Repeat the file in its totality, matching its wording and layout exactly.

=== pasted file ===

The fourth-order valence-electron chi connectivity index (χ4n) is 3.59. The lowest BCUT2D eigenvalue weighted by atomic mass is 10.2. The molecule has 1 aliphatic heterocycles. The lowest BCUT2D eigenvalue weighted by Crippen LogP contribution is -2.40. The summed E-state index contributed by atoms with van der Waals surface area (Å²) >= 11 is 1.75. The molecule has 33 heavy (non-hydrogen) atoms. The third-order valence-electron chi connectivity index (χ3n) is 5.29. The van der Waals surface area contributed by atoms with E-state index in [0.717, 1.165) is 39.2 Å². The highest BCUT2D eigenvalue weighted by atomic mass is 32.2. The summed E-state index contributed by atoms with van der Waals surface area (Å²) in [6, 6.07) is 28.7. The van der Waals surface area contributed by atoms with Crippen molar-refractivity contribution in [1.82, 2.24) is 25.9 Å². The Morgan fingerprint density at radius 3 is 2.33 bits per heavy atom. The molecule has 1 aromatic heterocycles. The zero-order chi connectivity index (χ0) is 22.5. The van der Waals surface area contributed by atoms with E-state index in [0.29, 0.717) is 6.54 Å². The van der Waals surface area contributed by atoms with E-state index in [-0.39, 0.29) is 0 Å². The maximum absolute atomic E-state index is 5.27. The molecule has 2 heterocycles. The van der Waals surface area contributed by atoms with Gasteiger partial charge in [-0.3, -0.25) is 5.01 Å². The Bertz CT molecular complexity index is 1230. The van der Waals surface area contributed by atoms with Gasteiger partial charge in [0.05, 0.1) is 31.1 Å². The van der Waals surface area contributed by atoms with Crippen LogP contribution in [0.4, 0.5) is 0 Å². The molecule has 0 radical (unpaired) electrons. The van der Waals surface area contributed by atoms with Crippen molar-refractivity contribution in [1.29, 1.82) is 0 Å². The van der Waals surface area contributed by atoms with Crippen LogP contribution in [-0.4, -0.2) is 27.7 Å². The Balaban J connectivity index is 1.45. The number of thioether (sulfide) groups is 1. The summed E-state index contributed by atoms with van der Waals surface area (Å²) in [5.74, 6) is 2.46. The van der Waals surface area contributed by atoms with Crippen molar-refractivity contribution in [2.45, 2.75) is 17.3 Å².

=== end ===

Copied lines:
The fourth-order valence-electron chi connectivity index (χ4n) is 3.59. The lowest BCUT2D eigenvalue weighted by atomic mass is 10.2. The molecule has 1 aliphatic heterocycles. The lowest BCUT2D eigenvalue weighted by Crippen LogP contribution is -2.40. The summed E-state index contributed by atoms with van der Waals surface area (Å²) >= 11 is 1.75. The molecule has 33 heavy (non-hydrogen) atoms. The third-order valence-electron chi connectivity index (χ3n) is 5.29. The van der Waals surface area contributed by atoms with E-state index in [0.717, 1.165) is 39.2 Å². The highest BCUT2D eigenvalue weighted by atomic mass is 32.2. The summed E-state index contributed by atoms with van der Waals surface area (Å²) in [6, 6.07) is 28.7. The van der Waals surface area contributed by atoms with Crippen molar-refractivity contribution in [1.82, 2.24) is 25.9 Å². The Morgan fingerprint density at radius 3 is 2.33 bits per heavy atom. The molecule has 1 aromatic heterocycles. The zero-order chi connectivity index (χ0) is 22.5. The van der Waals surface area contributed by atoms with E-state index in [0.29, 0.717) is 6.54 Å². The van der Waals surface area contributed by atoms with E-state index in [-0.39, 0.29) is 0 Å². The maximum absolute atomic E-state index is 5.27. The molecule has 2 heterocycles. The van der Waals surface area contributed by atoms with Gasteiger partial charge in [-0.3, -0.25) is 5.01 Å². The Bertz CT molecular complexity index is 1230. The van der Waals surface area contributed by atoms with Gasteiger partial charge in [0.05, 0.1) is 31.1 Å². The van der Waals surface area contributed by atoms with Crippen LogP contribution in [0.4, 0.5) is 0 Å². The molecule has 0 radical (unpaired) electrons. The van der Waals surface area contributed by atoms with Crippen molar-refractivity contribution in [1.29, 1.82) is 0 Å². The van der Waals surface area contributed by atoms with Crippen LogP contribution in [-0.4, -0.2) is 27.7 Å². The Balaban J connectivity index is 1.45. The number of thioether (sulfide) groups is 1. The summed E-state index contributed by atoms with van der Waals surface area (Å²) in [5.74, 6) is 2.46. The van der Waals surface area contributed by atoms with Crippen molar-refractivity contribution in [2.45, 2.75) is 17.3 Å².